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Mother dies after gall bladder surgery at Medway Maritime Hospital

A woman died five days after she had a routine operation to have her gall bladder removed.

The family of Tina Stone, a 57-year-old shop assistant from Woodlands Road, Sittingbourne, have raised concerns about her care at Medway Maritime Hospital.

A post mortem found the cause of death to be multi-organ failure as a result of biliary sepsis, following removal of her gall bladder.

Tina Stone died in Medway Maritime Hospital
Tina Stone died in Medway Maritime Hospital

Coroner Eileen Sproson heard evidence from Dr Pankaj Gandhi who carried out the operation on Friday, February 22.

He related how the operation was originally intended to be done by key-hole surgery, but he had to switch to open surgery because of the size of the stone in Mrs Stone's gallbladder.

Dr Gandi, who said he had been carrying out similar operations "20 or 30 times a year" for the past 16 years said that unusually he had been unable to close the remnant of the gallbladder properly, but had inserted two drains to take away any leaking bile.

Dr Gandhi went off duty and Mrs Stone was left to recover on the ward. During the day on Saturday, she seemed to be improving, but by Sunday she was deteriorating, and the duty consultant phoned Dr Gandhi to discuss her symptoms.

Dr Gandhi said he was "very surprised" that Mrs Stone was unwell, and at the time her liver function tests were normal. The drains inserted by the doctor were not collecting any bile. She was transferred to the intensive treatment unit and treated for pancreatitis.

"It's difficult to cancel surgery for someone whose operation has already been cancelled a number of times..." Dr Gandhi

On Monday, Dr Gandhi went in on his day off to check on the patient. She was in a bad way and it was decided to operate again. She was found to have 750ml of bile inside her that had leaked from the remnant and had not been collected by the drains. She was also discovered to have a further stone that had lodged in her common bile duct.

Following the second operation, Mrs Stone again initially showed signs of improvement, but then suddenly deteriorated and died on Wednesday, February 27.

Under questioning from the coroner and from Mrs Stone's husband Adrian and two sons, it was established that Mrs Stone had not been given an MRI scan since the previous May, which was the reason why the size of her gallbladder stone was so unexpected and the stone in the bile duct had not been identified.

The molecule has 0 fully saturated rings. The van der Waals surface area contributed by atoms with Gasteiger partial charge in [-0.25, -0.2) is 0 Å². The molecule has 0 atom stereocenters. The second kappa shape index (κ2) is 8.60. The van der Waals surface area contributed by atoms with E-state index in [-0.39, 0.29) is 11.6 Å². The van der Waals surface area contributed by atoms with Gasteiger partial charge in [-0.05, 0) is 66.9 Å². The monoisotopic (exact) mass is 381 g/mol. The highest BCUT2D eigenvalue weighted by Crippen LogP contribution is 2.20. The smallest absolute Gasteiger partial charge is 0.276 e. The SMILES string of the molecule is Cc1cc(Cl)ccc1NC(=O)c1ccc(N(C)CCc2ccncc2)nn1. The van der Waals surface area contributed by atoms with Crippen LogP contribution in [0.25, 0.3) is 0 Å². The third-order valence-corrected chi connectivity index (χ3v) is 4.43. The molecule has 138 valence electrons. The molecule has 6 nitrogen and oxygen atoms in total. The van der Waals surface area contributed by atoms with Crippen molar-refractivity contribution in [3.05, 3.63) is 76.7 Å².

Furthermore the registrar who carried out a pre-op assessment did not look at her most recent set of blood tests, but had examined an earlier set from December that had raised no concerns.

The more recent set indicated that she had an elevated level of bilirubin in her blood which should have flagged up warning signs.

Dr Gandhi said he relied on his registrar and had assumed the pre-assessment was satisfactory.

Dr Gandhi admitted that if he had known the bilirubin levels were elevated, he "probably would not have operated. I would have explored more and got an up-to-date MRI scan."

But he added: "It's difficult to cancel surgery for someone whose operation has already been cancelled a number of times."

The inquest was heard at Archbishop's Palace in Maidstone
The inquest was heard at Archbishop's Palace in Maidstone

Mrs Stone's family questioned whether the doctor had placed the drains in the correct place. He insisted he had. Asked why they had not collected any bile, he said: "I don't know. There's no obvious explanation."

The family also felt that the level of care Mr Stone received over the weekend was very low - they pointed out that according to her records her condition had not been checked between 7pm on Saturday night and 4am the next day. Her son suggested that if his mother had not been unlucky enough to have had her operation on a Friday, she might still have been alive.

Dr Gandhi insisted that medical care was 24-hours and that every patient was examined by the duty consultant even on Saturday and Sunday.

The Medway NHS Foundation Trust was represented at the hearing by John Sheath from Brachers, who asked Dr Gandhi if he accepted the results of the hospital's serious case investigation.

Dr Gandhi said: "I do not accept that if the elevated bilirubin levels had been recognised at the time, that it would have automatically triggered an MRI scan."

At this stage, the court ran out of time, and the inquest was adjourned to a date yet to be determined.

The coroner intends to hear evidence from three other doctors and to hear about the hospital's own internal investigation, before she reaches a conclusion.

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